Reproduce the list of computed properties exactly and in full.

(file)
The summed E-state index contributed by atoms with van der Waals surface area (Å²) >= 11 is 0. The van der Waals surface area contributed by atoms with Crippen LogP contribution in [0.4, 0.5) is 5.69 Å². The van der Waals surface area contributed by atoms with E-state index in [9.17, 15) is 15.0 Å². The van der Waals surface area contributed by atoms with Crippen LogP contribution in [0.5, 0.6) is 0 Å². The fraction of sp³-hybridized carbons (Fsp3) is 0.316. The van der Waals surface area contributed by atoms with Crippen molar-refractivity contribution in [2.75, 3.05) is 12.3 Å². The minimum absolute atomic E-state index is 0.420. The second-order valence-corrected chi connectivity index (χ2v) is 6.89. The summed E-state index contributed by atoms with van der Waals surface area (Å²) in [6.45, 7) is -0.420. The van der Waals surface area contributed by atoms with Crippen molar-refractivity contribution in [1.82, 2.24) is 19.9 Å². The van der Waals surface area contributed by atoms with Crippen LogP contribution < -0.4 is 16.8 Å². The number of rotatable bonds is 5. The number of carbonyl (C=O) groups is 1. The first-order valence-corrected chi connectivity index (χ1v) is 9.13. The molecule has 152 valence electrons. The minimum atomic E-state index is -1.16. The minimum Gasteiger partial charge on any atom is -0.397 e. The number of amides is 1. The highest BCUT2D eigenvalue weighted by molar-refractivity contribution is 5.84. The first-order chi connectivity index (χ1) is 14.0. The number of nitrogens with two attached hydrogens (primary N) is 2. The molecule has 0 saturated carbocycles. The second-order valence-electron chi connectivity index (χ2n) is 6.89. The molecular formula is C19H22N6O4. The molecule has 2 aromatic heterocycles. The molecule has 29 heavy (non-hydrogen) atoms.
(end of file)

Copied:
The summed E-state index contributed by atoms with van der Waals surface area (Å²) >= 11 is 0. The van der Waals surface area contributed by atoms with Crippen LogP contribution in [0.4, 0.5) is 5.69 Å². The van der Waals surface area contributed by atoms with E-state index in [9.17, 15) is 15.0 Å². The van der Waals surface area contributed by atoms with Crippen LogP contribution in [0.5, 0.6) is 0 Å². The fraction of sp³-hybridized carbons (Fsp3) is 0.316. The van der Waals surface area contributed by atoms with Crippen molar-refractivity contribution in [2.75, 3.05) is 12.3 Å². The minimum absolute atomic E-state index is 0.420. The second-order valence-corrected chi connectivity index (χ2v) is 6.89. The summed E-state index contributed by atoms with van der Waals surface area (Å²) in [6.45, 7) is -0.420. The van der Waals surface area contributed by atoms with Crippen molar-refractivity contribution in [1.82, 2.24) is 19.9 Å². The van der Waals surface area contributed by atoms with Crippen LogP contribution < -0.4 is 16.8 Å². The number of rotatable bonds is 5. The number of carbonyl (C=O) groups is 1. The first-order valence-corrected chi connectivity index (χ1v) is 9.13. The molecule has 152 valence electrons. The minimum atomic E-state index is -1.16. The minimum Gasteiger partial charge on any atom is -0.397 e. The number of amides is 1. The highest BCUT2D eigenvalue weighted by molar-refractivity contribution is 5.84. The first-order chi connectivity index (χ1) is 14.0. The number of nitrogens with two attached hydrogens (primary N) is 2. The molecule has 0 saturated carbocycles. The second-order valence-electron chi connectivity index (χ2n) is 6.89. The molecular formula is C19H22N6O4. The molecule has 2 aromatic heterocycles. The molecule has 29 heavy (non-hydrogen) atoms.